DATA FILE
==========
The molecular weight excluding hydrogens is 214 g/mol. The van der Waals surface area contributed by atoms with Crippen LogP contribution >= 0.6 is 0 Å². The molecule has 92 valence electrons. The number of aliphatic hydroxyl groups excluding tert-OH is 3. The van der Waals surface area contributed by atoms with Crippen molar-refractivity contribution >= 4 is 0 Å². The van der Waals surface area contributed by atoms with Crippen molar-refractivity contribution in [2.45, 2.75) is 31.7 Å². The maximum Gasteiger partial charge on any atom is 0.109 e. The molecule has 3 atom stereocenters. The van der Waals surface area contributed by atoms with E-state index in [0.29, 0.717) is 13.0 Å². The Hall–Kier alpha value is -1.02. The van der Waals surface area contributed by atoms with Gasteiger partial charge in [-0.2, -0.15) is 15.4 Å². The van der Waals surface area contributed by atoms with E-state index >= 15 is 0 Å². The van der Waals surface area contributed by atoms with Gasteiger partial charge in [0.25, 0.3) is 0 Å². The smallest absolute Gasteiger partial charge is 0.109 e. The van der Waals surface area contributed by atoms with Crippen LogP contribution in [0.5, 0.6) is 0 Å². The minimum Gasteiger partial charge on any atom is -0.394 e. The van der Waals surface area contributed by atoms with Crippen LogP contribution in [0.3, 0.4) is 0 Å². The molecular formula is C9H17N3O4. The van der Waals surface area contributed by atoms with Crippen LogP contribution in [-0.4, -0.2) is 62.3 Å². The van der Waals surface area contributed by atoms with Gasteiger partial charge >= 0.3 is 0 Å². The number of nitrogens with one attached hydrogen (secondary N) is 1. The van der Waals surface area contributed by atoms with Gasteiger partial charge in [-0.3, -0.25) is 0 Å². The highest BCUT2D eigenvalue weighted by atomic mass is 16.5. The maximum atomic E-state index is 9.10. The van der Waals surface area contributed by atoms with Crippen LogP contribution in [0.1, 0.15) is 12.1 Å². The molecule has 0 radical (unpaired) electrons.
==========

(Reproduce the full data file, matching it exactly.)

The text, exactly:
The molecular weight excluding hydrogens is 214 g/mol. The van der Waals surface area contributed by atoms with Crippen LogP contribution >= 0.6 is 0 Å². The molecule has 92 valence electrons. The number of aliphatic hydroxyl groups excluding tert-OH is 3. The van der Waals surface area contributed by atoms with Crippen molar-refractivity contribution >= 4 is 0 Å². The van der Waals surface area contributed by atoms with Crippen molar-refractivity contribution in [2.45, 2.75) is 31.7 Å². The maximum Gasteiger partial charge on any atom is 0.109 e. The molecule has 3 atom stereocenters. The van der Waals surface area contributed by atoms with E-state index in [0.29, 0.717) is 13.0 Å². The Hall–Kier alpha value is -1.02. The van der Waals surface area contributed by atoms with Gasteiger partial charge in [-0.2, -0.15) is 15.4 Å². The van der Waals surface area contributed by atoms with E-state index >= 15 is 0 Å². The van der Waals surface area contributed by atoms with Gasteiger partial charge in [0.25, 0.3) is 0 Å². The smallest absolute Gasteiger partial charge is 0.109 e. The van der Waals surface area contributed by atoms with Crippen LogP contribution in [0.5, 0.6) is 0 Å². The minimum Gasteiger partial charge on any atom is -0.394 e. The van der Waals surface area contributed by atoms with Crippen LogP contribution in [0.3, 0.4) is 0 Å². The molecular formula is C9H17N3O4. The van der Waals surface area contributed by atoms with Crippen LogP contribution in [-0.4, -0.2) is 62.3 Å². The van der Waals surface area contributed by atoms with Gasteiger partial charge >= 0.3 is 0 Å². The number of nitrogens with one attached hydrogen (secondary N) is 1. The van der Waals surface area contributed by atoms with Gasteiger partial charge in [-0.3, -0.25) is 0 Å². The highest BCUT2D eigenvalue weighted by atomic mass is 16.5. The maximum atomic E-state index is 9.10. The van der Waals surface area contributed by atoms with Crippen LogP contribution in [0.1, 0.15) is 12.1 Å². The molecule has 0 radical (unpaired) electrons.